Of note is the glaring omission in the illustration: There is no Resirator Haversack shown. The NBC haversack in the 1980s was an olive drab coloured nylon-like material, housing the S6 Respirator and accessories; it was normally worn between one of the ammunition pouches and the kidney pouches and, depending on the wearer and unit policies, would either be fixed to the belt, or using its' own strap, worn around the waist, seperate from the other belt kit, so as to ensure that the soldier always had his or her respirator on their person.

TO 834
Provost Operations Précis: Webbing Assembly

Combat Equipment Fighting Order (C.E.F.O.), or '58 webbing, comprises the following items:

1 x '58 webbing belt
1 x Yoke (shoulder strap assembly)
1 x Left ammunition pouch
1 x Respirator pouch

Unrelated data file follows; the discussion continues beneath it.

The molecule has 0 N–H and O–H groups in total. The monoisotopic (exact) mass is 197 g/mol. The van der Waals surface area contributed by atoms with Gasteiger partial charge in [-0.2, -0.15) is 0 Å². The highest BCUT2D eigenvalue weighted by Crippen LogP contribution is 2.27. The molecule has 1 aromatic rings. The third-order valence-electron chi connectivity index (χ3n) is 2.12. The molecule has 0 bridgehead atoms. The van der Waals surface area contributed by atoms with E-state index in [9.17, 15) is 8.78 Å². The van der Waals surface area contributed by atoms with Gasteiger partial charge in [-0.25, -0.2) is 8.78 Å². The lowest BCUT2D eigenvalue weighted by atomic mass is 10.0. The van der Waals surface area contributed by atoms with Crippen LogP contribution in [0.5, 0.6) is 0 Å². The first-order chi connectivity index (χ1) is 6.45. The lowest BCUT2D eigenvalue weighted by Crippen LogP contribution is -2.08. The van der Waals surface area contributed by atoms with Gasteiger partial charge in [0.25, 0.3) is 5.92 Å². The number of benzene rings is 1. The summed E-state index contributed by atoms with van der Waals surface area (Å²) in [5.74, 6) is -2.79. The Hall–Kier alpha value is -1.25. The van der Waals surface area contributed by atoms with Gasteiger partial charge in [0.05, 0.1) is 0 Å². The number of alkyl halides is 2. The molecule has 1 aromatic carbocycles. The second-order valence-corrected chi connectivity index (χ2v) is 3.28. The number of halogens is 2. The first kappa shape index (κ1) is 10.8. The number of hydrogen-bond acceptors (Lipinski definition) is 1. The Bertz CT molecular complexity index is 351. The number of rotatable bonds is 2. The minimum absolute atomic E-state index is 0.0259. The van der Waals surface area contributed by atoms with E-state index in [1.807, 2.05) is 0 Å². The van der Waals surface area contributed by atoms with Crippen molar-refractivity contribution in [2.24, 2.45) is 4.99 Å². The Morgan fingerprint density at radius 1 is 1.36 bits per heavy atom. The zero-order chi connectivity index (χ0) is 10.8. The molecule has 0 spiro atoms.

2 x Kidney Pouches
1 x Water bottle pouch
1 x Right ammunition pouch
1 x Poncho roll
1 x Large pack

A summary of the equipment to be carried in each of the above now follows:

  • Left ammunition pouch:
    • 4 x Magazines
  • Respirator Pouch:
    • 3 x Combo Pens
    • Disinfectant cloth
    • Anti-dimmer (NOTE: You probably won't be able to find these at all on the surplus market - they were found to be carcinogenic, and withdrawn from service!)
    • Respirator
    • DKP 1
    • DKP 2
    • Detector Paper (1 colour)
    • Detector Paper (3 colour)
    • Spare canister
  • Left kidney pouch:
    • Towel
    • Soap
    • Toothbrush & Toothpaste
    • Shaving brush & soap
    • Nailbrush
    • Razor & blades
    • Foot Powder
    • Spare Socks and underwear
  • Right kidney pouch:
    • Mess tins and KFS (Knife, Fork, and Spoon set)
    • 24 Hr ration pack (GS, the one with the tins!)
    • 50' of string (paracord was a regular replacement for string)
    • Spare boot laces